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Swiss Chinese Life Sciences Forum 2018 at Novartis


Chinese Pharma Goes Global

It was a journey from Basel to Shanghai and back, appreciative of the ten year old partnership between the two cities: The Swiss Chinese Life Sciences Forum 2018 that took place on 13 September gathered experts from two continents at the Novartis Campus in Basel. Key players provided insights into the Chinese Pharma landscape in their talks. The subsequent panel discussion focused on opportunities for greater collaboration between Swiss and Chinese Pharma. The event was organized by, the University of Applied Sciences and Arts Northwestern Switzerland and the Swiss Chinese Chamber of Commerce (SCCC) and hosted by Novartis.

The key messages of the Swiss Chinese Life Sciences Forum 2018 in a nutshell:

  • The Chinese Pharma industry is in transformation from a supplier of basic molecules and generics to becoming a major force in the development of innovative treatments and gene-based therapies.
  • So far, three quarters of the Chinese drug market are generic or basic drugs. The potential for innovative drugs is huge.
  • The quality of innovative drug development in China is improved and accelerated massively. To that purpose, the Center for Drug Evaluation at the China Food and Drug Administration (CFDA) enlarged its staff from 200 to 800 experts in evaluation.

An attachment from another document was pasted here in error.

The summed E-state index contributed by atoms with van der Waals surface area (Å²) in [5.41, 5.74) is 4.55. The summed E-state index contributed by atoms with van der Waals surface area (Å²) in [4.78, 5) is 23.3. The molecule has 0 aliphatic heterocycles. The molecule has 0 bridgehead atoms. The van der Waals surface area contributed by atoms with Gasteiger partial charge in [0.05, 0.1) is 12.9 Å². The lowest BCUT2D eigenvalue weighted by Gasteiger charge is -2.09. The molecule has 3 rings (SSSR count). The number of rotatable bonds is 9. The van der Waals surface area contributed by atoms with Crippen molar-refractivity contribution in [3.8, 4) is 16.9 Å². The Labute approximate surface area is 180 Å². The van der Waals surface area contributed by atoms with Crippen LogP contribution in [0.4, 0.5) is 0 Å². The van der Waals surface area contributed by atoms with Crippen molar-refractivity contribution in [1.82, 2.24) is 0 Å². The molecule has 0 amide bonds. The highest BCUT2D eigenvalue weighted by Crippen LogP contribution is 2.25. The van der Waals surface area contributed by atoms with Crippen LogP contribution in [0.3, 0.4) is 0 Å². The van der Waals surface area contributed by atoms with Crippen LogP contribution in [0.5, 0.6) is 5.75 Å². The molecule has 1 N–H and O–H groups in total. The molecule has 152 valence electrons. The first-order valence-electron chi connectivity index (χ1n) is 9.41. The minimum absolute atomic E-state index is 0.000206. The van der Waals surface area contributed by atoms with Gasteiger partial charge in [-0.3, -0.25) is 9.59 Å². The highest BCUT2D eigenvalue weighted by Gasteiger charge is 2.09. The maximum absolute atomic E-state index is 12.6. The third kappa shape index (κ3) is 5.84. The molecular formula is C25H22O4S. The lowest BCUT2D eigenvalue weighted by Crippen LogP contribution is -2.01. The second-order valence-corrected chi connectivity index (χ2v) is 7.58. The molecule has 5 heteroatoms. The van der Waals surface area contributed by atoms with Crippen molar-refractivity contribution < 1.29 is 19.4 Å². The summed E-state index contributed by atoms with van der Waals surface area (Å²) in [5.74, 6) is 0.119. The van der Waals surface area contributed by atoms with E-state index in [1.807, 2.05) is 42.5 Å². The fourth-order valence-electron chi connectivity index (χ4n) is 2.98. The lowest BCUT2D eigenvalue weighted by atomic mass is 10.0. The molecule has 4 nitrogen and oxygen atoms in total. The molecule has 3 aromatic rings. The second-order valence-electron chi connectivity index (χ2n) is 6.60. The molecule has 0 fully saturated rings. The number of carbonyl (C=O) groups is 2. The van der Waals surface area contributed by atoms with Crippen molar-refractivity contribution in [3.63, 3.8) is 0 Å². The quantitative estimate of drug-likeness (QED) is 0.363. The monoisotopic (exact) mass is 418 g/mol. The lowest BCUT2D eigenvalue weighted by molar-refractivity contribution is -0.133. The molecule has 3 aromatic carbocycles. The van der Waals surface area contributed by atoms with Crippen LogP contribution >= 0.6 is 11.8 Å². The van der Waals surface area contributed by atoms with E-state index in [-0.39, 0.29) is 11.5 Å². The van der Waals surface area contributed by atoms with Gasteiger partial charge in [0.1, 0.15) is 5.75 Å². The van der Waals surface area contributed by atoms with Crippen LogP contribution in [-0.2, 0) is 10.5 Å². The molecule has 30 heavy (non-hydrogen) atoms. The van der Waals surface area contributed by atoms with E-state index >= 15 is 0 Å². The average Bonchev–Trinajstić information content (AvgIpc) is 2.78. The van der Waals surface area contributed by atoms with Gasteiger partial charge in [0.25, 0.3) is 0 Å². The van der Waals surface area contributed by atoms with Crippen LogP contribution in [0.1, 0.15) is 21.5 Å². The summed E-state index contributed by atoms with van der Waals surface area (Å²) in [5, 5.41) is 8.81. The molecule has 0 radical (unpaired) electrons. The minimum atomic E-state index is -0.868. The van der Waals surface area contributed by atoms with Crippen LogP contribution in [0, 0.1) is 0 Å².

• Development of new drugs in China is still largely driven by the need for affordable drugs. However, this paradigm is now slowly shifting towards innovation: For a new drug to be approved it needs to prove originality and novelty. Instead of being first in China, new drugs need to be first in the world now.

The CDFA accepts applications for foreign drugs under the condition that the clinical data meets the Chinese standard. Further, Chinese medical centers and Chinese populations must be included in trials.
China is the second largest pharmaceutical market in the world. Yet the knowledge about China is still underdeveloped.

Novartis in the East

Matthias Leuenberger, Country President Switzerland, Novartis, welcomed the audience and took the opportunity to deliver an important message to the guests from abroad: “As barriers are increasing it is our duty to stand up against it. We depend on the free movement of people and goods.” Thomas Christ, Acting President of the SCCC highlighted important developments such as the “One Belt, One Road” initiative and the import boost that encourages exporters to bring goods to the growing economy.

Amber Cai, Head of NIBR Shanghai Operations, Scientific and Business Operations at Novartis in China introduced the Novartis Institutes for Biomedical Research in Shanghai via livestream. She presented how the former swamps had been transformed into high-end R&D facilities – built by world-class architects such as the Basel based Diener & Diener – within the last ten years. NIBR, along with Basel and Cambridge, will be one of Novartis’ top three research centers, Cai stated.

Chinese companies go west